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Frederick Richards Rayner 1858–1951 was a funny man, a brilliant caricaturist, said to be the best raconteur in New Zealand.
He was a Welshman who fled the foundries of Swansea for a life in the colonies. In New Zealand, he was soon in demand for his witty songs accompanied by the banjo. Then he found he could draw and added stage lightning sketching to his repertoire. His cartoons drew such applause that he decided to publish them—and so began the irregular satirical magazine The Sketcher 1883–1908.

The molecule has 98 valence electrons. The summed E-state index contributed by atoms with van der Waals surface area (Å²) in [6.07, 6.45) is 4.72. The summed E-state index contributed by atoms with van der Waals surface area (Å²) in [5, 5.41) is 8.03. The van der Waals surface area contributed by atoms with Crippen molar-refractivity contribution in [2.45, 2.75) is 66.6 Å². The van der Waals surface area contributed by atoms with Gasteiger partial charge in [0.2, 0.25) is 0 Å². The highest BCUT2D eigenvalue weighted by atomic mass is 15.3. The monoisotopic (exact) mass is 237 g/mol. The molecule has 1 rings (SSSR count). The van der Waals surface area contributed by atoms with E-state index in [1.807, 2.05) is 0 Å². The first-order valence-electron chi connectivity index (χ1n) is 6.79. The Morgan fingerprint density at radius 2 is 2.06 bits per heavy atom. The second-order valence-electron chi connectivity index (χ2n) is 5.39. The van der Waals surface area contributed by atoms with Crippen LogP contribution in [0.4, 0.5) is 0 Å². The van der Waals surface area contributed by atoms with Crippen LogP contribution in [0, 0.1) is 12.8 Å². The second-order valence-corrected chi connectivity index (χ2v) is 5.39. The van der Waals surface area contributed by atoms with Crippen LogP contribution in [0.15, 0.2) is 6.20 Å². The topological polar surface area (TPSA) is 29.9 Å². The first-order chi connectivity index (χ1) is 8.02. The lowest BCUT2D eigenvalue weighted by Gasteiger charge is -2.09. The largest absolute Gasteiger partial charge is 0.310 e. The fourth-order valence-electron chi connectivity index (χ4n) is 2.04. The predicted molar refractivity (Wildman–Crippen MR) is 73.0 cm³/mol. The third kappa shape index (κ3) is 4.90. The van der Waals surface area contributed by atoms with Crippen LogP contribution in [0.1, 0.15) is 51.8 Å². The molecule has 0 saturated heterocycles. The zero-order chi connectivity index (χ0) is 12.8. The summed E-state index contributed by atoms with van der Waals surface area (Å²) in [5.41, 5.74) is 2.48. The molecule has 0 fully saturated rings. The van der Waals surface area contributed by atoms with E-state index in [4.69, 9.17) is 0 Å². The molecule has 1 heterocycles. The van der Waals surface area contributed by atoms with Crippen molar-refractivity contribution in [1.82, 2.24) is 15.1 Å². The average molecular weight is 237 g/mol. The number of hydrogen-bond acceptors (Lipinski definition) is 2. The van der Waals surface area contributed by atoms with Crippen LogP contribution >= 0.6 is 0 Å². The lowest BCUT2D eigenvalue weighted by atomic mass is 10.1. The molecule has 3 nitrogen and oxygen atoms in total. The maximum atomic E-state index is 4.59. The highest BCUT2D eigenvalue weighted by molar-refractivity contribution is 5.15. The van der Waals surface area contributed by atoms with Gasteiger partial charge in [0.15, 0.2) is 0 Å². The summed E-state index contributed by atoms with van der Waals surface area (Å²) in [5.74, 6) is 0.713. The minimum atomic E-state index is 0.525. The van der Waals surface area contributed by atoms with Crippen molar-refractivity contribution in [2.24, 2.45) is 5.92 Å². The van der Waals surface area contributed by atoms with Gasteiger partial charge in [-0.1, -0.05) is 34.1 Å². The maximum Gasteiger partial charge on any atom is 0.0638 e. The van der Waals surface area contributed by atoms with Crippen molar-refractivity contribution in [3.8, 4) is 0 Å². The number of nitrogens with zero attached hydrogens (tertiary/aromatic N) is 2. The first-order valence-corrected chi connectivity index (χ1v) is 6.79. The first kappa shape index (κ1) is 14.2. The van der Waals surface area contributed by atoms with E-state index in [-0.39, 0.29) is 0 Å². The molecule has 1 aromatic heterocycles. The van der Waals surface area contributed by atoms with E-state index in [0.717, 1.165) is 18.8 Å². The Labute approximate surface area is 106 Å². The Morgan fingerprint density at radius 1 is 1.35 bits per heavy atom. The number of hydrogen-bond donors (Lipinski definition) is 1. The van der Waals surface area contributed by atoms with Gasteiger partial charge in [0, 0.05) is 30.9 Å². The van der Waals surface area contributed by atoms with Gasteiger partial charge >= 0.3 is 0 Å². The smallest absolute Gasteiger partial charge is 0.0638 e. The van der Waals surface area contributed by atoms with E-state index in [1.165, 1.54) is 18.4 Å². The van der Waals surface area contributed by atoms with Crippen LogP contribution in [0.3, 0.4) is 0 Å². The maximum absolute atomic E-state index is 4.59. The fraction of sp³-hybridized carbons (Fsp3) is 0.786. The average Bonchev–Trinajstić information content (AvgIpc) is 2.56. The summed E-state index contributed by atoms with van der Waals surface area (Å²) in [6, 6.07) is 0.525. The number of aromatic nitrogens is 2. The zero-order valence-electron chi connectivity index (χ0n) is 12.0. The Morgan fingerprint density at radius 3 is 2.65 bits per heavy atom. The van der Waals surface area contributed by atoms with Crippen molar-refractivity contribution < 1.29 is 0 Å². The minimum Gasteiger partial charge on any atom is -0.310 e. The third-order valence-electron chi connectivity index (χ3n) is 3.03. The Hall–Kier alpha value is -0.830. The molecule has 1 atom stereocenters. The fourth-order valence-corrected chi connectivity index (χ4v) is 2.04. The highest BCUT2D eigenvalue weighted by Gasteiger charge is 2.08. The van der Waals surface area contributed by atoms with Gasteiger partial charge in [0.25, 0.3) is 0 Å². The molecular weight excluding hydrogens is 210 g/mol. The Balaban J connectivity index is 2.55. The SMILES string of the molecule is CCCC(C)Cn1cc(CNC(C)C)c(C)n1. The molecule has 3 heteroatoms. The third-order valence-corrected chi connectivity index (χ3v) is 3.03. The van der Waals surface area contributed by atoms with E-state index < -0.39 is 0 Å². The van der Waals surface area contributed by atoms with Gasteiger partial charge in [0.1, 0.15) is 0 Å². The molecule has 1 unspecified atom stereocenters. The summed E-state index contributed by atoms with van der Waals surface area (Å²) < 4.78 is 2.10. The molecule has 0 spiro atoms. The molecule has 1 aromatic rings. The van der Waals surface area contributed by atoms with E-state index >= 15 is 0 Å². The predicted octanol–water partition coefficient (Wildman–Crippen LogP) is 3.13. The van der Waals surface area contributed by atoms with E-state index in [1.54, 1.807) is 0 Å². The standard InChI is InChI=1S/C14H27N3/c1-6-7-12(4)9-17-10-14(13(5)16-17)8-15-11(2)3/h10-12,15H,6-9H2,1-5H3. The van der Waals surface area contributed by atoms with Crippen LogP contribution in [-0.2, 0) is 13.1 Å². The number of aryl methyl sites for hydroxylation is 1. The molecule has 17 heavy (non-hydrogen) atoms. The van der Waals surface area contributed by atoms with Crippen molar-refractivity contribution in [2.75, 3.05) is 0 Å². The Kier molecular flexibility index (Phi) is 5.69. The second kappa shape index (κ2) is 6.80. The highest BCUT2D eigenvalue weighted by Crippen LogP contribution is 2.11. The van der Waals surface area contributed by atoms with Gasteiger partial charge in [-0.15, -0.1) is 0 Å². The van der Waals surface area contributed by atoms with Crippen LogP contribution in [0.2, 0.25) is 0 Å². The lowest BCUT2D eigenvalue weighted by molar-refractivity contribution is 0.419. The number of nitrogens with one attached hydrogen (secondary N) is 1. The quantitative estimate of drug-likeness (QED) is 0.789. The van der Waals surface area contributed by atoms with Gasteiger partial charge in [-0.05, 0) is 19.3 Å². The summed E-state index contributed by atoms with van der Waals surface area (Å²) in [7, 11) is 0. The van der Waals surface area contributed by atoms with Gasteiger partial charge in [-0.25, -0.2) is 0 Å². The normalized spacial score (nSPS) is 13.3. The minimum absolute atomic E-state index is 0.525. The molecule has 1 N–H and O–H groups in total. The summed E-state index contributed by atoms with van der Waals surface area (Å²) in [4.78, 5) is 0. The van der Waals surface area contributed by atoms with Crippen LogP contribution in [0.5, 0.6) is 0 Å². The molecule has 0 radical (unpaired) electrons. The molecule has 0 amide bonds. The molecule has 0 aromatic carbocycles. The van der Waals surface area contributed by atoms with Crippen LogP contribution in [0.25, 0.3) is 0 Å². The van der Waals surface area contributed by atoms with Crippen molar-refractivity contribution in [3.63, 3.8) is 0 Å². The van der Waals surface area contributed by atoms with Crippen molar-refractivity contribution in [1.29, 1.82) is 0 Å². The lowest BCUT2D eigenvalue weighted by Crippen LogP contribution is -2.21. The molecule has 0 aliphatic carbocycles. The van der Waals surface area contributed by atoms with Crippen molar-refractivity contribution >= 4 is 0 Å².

Rayner took a refresher in England in 1899, working in the Slade and Westminster Art Schools, and with the great caricaturist Phil May. His work improved hugely from the experience and when the 16-year old David Low, who would become our greatest cartoonist, worked for him, what he gained was, Low said, “more precious than rubies”.